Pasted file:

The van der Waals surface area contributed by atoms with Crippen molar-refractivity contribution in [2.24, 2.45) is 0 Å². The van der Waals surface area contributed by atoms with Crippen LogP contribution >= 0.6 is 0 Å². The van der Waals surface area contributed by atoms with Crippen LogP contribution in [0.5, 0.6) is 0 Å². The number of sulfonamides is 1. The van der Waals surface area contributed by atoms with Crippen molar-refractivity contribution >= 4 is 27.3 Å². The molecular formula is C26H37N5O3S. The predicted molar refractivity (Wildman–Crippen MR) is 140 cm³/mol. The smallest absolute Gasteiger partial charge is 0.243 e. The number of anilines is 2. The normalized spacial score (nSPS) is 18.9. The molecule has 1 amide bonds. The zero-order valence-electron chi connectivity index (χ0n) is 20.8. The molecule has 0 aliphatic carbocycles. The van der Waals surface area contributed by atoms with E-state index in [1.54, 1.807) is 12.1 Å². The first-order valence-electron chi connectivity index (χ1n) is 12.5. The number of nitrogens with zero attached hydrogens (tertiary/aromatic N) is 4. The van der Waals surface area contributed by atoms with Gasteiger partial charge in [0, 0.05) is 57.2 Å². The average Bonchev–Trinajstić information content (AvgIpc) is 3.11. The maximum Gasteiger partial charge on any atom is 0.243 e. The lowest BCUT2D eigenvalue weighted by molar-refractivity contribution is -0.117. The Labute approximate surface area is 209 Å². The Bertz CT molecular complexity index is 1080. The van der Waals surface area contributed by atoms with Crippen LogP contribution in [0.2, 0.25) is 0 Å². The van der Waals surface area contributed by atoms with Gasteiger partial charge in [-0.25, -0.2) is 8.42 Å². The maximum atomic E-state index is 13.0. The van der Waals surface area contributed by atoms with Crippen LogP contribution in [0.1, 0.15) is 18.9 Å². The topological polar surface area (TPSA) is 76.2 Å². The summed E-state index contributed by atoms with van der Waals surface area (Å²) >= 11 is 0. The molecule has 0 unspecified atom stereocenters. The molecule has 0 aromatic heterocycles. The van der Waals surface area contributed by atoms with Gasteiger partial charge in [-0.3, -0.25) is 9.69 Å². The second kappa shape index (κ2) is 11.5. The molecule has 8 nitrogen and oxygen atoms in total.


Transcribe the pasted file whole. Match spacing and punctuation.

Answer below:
The van der Waals surface area contributed by atoms with Crippen molar-refractivity contribution in [2.24, 2.45) is 0 Å². The van der Waals surface area contributed by atoms with Crippen LogP contribution >= 0.6 is 0 Å². The van der Waals surface area contributed by atoms with Crippen LogP contribution in [0.5, 0.6) is 0 Å². The number of sulfonamides is 1. The van der Waals surface area contributed by atoms with Crippen molar-refractivity contribution >= 4 is 27.3 Å². The molecular formula is C26H37N5O3S. The predicted molar refractivity (Wildman–Crippen MR) is 140 cm³/mol. The smallest absolute Gasteiger partial charge is 0.243 e. The number of anilines is 2. The normalized spacial score (nSPS) is 18.9. The molecule has 1 amide bonds. The zero-order valence-electron chi connectivity index (χ0n) is 20.8. The molecule has 0 aliphatic carbocycles. The van der Waals surface area contributed by atoms with E-state index in [1.54, 1.807) is 12.1 Å². The first-order valence-electron chi connectivity index (χ1n) is 12.5. The number of nitrogens with zero attached hydrogens (tertiary/aromatic N) is 4. The van der Waals surface area contributed by atoms with Gasteiger partial charge in [0, 0.05) is 57.2 Å². The average Bonchev–Trinajstić information content (AvgIpc) is 3.11. The maximum Gasteiger partial charge on any atom is 0.243 e. The lowest BCUT2D eigenvalue weighted by molar-refractivity contribution is -0.117. The Labute approximate surface area is 209 Å². The Bertz CT molecular complexity index is 1080. The van der Waals surface area contributed by atoms with Crippen LogP contribution in [0.2, 0.25) is 0 Å². The van der Waals surface area contributed by atoms with Gasteiger partial charge in [-0.25, -0.2) is 8.42 Å². The maximum atomic E-state index is 13.0. The van der Waals surface area contributed by atoms with Crippen LogP contribution in [0.1, 0.15) is 18.9 Å². The topological polar surface area (TPSA) is 76.2 Å². The summed E-state index contributed by atoms with van der Waals surface area (Å²) >= 11 is 0. The molecule has 0 unspecified atom stereocenters. The molecule has 0 aromatic heterocycles. The van der Waals surface area contributed by atoms with Gasteiger partial charge in [-0.3, -0.25) is 9.69 Å². The second kappa shape index (κ2) is 11.5. The molecule has 8 nitrogen and oxygen atoms in total.